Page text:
IT IS one of the criticisms levelled against people on welfare, but new figures may prove it’s actually not true.
The Australian Bureau of Statistics this week released its household expenditure statistics report, breaking down how Australians spend their money.
The report shows that Aussies overall spend more than half of their average weekly spend on goods and services on basics, covering things like housing, food, energy, health care and transport.
Aussies spend an average $846 of the weekly household spend of $1,425 on these items and service.
Included in these basics are food and non-alcoholic beverages, but booze is counted separately, and the results make for some interesting reading.
Australians whose main source of income was from government pensions and allowances, were found to spend an average of $12.14 out of their $677.19 on alcoholic drinks, or 1.8 per cent.
Overall, Australian households on average were found to spend $31.95 of their $1425.03 weekly spend on alcohol — a total of 2.2 per cent.
Those whose main source of household income came from their employer, or their own business, were each found to spend 2.5 per cent of their weekly household spend on booze, and those whose income fitted into the “other” category indulged 2.5 per cent of their weekly budget.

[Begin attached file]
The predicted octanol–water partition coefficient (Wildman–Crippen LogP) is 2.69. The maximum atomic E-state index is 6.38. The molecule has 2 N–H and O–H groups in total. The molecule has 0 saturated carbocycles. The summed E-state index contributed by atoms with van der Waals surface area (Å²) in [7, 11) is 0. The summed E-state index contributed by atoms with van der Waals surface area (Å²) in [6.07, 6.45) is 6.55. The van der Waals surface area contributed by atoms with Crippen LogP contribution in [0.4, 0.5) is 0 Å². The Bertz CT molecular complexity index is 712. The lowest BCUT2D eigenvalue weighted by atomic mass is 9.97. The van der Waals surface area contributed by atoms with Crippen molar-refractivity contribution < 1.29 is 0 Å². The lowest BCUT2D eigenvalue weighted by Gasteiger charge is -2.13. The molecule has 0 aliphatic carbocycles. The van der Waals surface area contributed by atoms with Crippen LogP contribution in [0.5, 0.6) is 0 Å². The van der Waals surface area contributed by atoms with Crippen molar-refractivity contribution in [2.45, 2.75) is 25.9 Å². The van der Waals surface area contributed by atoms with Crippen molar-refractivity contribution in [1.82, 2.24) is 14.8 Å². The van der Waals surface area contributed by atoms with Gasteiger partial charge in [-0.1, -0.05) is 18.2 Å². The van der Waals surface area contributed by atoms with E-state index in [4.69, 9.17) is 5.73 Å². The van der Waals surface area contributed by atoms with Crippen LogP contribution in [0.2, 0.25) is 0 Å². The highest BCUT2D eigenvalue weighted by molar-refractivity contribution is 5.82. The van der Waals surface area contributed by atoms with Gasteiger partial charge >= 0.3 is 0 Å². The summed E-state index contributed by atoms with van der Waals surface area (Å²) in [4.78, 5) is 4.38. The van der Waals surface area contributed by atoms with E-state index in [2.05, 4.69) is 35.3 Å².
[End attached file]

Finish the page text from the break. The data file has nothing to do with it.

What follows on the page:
The findings come amid a government push for a cashless welfare card that quarantines a large chunk of Centrelink payments and can’t be used to pay for alcohol, cigarettes, or gambling.
The program is being trialled in three locations around Australia and Nationals MPs are pushing for a widespread rollout of the scheme.
The push has been criticised for stigmatising and marginalising people, and follows complaints welfare recipients have felt targeted and labelled.
The ABS data showed the biggest increased in spending on goods and services by households since the last survey in 2009-10 included education, which was up 44 per cent, health care, up 26 per cent, and housing, which was up 25 per cent.
Low-wealth households were found to spend a higher proportion of their income on housing then those who earned more.
ABS Chief Economist Bruce Hockman said the survey showed the pattern of household spending had changed considerably.
“In 1984, the largest contributors to household spending were food (20 per cent), then transport (16 per cent) and housing (13 per cent),” he said.
“Jump forward to 2015-16, and housing is now the largest contributor (20 per cent), followed by food (17 per cent), and transport costs (15 per cent).”